|Publication number||US20040042438 A1|
|Application number||US 10/313,943|
|Publication date||Mar 4, 2004|
|Filing date||Dec 5, 2002|
|Priority date||Aug 15, 2002|
|Also published as||CN1496042A, CN100488089C, EP1532753A2, EP1532753A4, EP1532753B1, US7453837, US8072919, US20090092116|
|Publication number||10313943, 313943, US 2004/0042438 A1, US 2004/042438 A1, US 20040042438 A1, US 20040042438A1, US 2004042438 A1, US 2004042438A1, US-A1-20040042438, US-A1-2004042438, US2004/0042438A1, US2004/042438A1, US20040042438 A1, US20040042438A1, US2004042438 A1, US2004042438A1|
|Inventors||James Jiang, Mary Chion, Yonggang Fang|
|Original Assignee||James Jiang, Mary Chion, Yonggang Fang|
|Export Citation||BiBTeX, EndNote, RefMan|
|Patent Citations (5), Referenced by (52), Classifications (10), Legal Events (6)|
|External Links: USPTO, USPTO Assignment, Espacenet|
 This application claims the benefit of U.S. Provisional Application No. 60/404,095, entitled “ZTE CDMA2000 Trunking System Solution” and filed on Aug. 15, 2002, the entire disclosure of which is incorporated herein by reference as part of this application.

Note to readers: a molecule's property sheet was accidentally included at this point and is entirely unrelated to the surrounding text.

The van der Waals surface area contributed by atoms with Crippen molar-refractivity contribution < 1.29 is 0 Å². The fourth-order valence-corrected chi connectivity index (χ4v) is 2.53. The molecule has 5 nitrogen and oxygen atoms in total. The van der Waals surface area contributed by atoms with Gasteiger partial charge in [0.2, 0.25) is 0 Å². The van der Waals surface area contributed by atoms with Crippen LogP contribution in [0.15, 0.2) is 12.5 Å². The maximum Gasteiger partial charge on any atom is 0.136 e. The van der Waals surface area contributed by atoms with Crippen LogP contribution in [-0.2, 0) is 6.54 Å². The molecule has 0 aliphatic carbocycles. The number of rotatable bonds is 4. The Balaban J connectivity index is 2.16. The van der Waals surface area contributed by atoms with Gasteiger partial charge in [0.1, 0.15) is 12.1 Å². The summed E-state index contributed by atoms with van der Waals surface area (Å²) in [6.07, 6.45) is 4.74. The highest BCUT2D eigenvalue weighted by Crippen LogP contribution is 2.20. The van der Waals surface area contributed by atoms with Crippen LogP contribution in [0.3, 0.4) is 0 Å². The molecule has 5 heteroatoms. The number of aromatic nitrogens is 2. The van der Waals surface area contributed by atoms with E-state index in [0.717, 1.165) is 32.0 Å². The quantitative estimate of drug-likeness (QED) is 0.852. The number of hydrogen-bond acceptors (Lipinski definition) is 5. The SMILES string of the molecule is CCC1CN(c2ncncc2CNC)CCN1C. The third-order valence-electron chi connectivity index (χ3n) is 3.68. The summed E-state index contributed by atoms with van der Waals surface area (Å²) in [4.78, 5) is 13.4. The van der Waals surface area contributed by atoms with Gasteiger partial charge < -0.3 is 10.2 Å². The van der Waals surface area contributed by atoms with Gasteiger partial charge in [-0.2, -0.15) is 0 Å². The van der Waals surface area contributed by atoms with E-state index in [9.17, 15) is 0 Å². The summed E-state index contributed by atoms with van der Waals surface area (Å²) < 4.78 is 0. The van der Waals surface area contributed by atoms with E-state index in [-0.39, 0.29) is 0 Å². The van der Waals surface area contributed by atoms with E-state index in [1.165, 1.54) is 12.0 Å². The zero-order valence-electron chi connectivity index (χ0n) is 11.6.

This application relates to wireless communication systems and techniques based on code division multiple access (CDMA), and in particular, to system architecture and configurations, management, controls, and operations of trunking systems for CDMA wireless communication.
 Wireless communication systems use electromagnetic waves to provide communication with and between mobile communication devices, such as mobile phones. In CDMA systems, a spread spectrum technique is used to allow multiple mobile wireless devices to simultaneously occupy the same frequency spectral range without interference with one another. The bandwidth of this common transmission spectral range is intentionally made much wider than the minimum required signal bandwidth in a communication system. The power of each subscribed mobile wireless device is spread over the wide bandwidth. The spreading results in a relatively low power spectral density and thus reduces the adverse interference to another narrow band signal occupying the same frequency range.